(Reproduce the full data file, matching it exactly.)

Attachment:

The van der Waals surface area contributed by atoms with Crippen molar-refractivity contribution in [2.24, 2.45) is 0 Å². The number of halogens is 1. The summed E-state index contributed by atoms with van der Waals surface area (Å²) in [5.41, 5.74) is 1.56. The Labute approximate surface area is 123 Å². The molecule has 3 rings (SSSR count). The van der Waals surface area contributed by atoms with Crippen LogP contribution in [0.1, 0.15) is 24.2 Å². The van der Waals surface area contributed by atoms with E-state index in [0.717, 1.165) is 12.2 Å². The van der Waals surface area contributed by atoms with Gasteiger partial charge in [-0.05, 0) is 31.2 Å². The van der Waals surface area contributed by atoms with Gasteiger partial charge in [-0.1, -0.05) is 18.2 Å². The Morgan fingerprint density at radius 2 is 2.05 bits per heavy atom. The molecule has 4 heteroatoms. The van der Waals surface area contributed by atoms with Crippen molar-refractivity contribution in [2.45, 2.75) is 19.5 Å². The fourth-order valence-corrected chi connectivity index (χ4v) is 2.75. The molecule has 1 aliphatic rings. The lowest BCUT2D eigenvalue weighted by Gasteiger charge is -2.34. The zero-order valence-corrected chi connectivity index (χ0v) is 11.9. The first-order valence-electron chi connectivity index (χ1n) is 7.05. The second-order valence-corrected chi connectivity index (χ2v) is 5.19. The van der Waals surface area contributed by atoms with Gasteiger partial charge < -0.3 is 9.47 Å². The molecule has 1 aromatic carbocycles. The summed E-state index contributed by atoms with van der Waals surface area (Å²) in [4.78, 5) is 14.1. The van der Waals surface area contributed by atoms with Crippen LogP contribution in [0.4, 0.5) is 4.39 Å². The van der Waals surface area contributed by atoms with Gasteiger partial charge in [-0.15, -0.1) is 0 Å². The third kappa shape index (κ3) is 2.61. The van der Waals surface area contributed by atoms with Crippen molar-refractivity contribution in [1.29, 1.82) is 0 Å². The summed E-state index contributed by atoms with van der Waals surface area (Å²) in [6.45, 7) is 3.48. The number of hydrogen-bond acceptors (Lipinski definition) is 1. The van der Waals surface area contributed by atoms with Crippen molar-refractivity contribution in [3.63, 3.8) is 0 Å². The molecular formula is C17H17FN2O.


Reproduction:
The van der Waals surface area contributed by atoms with Crippen molar-refractivity contribution in [2.24, 2.45) is 0 Å². The number of halogens is 1. The summed E-state index contributed by atoms with van der Waals surface area (Å²) in [5.41, 5.74) is 1.56. The Labute approximate surface area is 123 Å². The molecule has 3 rings (SSSR count). The van der Waals surface area contributed by atoms with Crippen LogP contribution in [0.1, 0.15) is 24.2 Å². The van der Waals surface area contributed by atoms with E-state index in [0.717, 1.165) is 12.2 Å². The van der Waals surface area contributed by atoms with Gasteiger partial charge in [-0.05, 0) is 31.2 Å². The van der Waals surface area contributed by atoms with Gasteiger partial charge in [-0.1, -0.05) is 18.2 Å². The Morgan fingerprint density at radius 2 is 2.05 bits per heavy atom. The molecule has 4 heteroatoms. The van der Waals surface area contributed by atoms with Crippen molar-refractivity contribution in [2.45, 2.75) is 19.5 Å². The fourth-order valence-corrected chi connectivity index (χ4v) is 2.75. The molecule has 1 aliphatic rings. The lowest BCUT2D eigenvalue weighted by Gasteiger charge is -2.34. The zero-order valence-corrected chi connectivity index (χ0v) is 11.9. The first-order valence-electron chi connectivity index (χ1n) is 7.05. The second-order valence-corrected chi connectivity index (χ2v) is 5.19. The van der Waals surface area contributed by atoms with Gasteiger partial charge < -0.3 is 9.47 Å². The molecule has 1 aromatic carbocycles. The summed E-state index contributed by atoms with van der Waals surface area (Å²) in [4.78, 5) is 14.1. The van der Waals surface area contributed by atoms with Crippen LogP contribution in [0.4, 0.5) is 4.39 Å². The van der Waals surface area contributed by atoms with Gasteiger partial charge in [-0.15, -0.1) is 0 Å². The third kappa shape index (κ3) is 2.61. The van der Waals surface area contributed by atoms with Crippen molar-refractivity contribution in [1.29, 1.82) is 0 Å². The summed E-state index contributed by atoms with van der Waals surface area (Å²) in [6.45, 7) is 3.48. The number of hydrogen-bond acceptors (Lipinski definition) is 1. The van der Waals surface area contributed by atoms with Crippen molar-refractivity contribution in [3.63, 3.8) is 0 Å². The molecular formula is C17H17FN2O.